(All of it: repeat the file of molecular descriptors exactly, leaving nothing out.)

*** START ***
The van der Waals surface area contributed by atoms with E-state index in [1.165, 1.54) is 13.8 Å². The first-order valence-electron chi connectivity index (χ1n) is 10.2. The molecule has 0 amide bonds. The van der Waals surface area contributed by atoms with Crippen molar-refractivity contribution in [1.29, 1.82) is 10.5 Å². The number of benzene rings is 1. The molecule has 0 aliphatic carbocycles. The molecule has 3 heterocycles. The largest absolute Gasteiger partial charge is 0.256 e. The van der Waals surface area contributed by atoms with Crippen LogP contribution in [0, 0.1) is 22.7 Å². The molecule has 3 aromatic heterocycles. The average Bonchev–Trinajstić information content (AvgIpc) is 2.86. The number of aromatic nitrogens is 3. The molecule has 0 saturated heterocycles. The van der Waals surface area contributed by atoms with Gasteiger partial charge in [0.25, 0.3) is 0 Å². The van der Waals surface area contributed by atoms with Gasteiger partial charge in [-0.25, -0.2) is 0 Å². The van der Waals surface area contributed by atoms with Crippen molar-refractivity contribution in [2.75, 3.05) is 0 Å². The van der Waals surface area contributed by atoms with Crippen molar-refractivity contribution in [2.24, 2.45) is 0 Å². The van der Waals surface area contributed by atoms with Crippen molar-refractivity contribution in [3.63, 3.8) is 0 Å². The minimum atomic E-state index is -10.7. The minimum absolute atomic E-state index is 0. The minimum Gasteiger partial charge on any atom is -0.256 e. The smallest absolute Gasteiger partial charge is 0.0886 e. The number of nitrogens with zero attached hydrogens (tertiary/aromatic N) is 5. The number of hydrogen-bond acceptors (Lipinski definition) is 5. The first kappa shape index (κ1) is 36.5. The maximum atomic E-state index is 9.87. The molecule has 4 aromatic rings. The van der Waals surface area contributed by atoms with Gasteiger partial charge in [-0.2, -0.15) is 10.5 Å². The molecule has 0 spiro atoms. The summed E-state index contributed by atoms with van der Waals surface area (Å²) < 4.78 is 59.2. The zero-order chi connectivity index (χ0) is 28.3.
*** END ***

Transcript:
The van der Waals surface area contributed by atoms with E-state index in [1.165, 1.54) is 13.8 Å². The first-order valence-electron chi connectivity index (χ1n) is 10.2. The molecule has 0 amide bonds. The van der Waals surface area contributed by atoms with Crippen molar-refractivity contribution in [1.29, 1.82) is 10.5 Å². The number of benzene rings is 1. The molecule has 0 aliphatic carbocycles. The molecule has 3 heterocycles. The largest absolute Gasteiger partial charge is 0.256 e. The van der Waals surface area contributed by atoms with Crippen LogP contribution in [0, 0.1) is 22.7 Å². The molecule has 3 aromatic heterocycles. The average Bonchev–Trinajstić information content (AvgIpc) is 2.86. The number of aromatic nitrogens is 3. The molecule has 0 saturated heterocycles. The van der Waals surface area contributed by atoms with Gasteiger partial charge in [0.25, 0.3) is 0 Å². The van der Waals surface area contributed by atoms with Gasteiger partial charge in [-0.25, -0.2) is 0 Å². The van der Waals surface area contributed by atoms with Crippen molar-refractivity contribution in [2.75, 3.05) is 0 Å². The van der Waals surface area contributed by atoms with Crippen molar-refractivity contribution in [2.24, 2.45) is 0 Å². The van der Waals surface area contributed by atoms with Crippen molar-refractivity contribution in [3.63, 3.8) is 0 Å². The minimum atomic E-state index is -10.7. The minimum absolute atomic E-state index is 0. The minimum Gasteiger partial charge on any atom is -0.256 e. The smallest absolute Gasteiger partial charge is 0.0886 e. The number of nitrogens with zero attached hydrogens (tertiary/aromatic N) is 5. The number of hydrogen-bond acceptors (Lipinski definition) is 5. The first kappa shape index (κ1) is 36.5. The maximum atomic E-state index is 9.87. The molecule has 4 aromatic rings. The van der Waals surface area contributed by atoms with Gasteiger partial charge in [-0.2, -0.15) is 10.5 Å². The molecule has 0 spiro atoms. The summed E-state index contributed by atoms with van der Waals surface area (Å²) < 4.78 is 59.2. The zero-order chi connectivity index (χ0) is 28.3.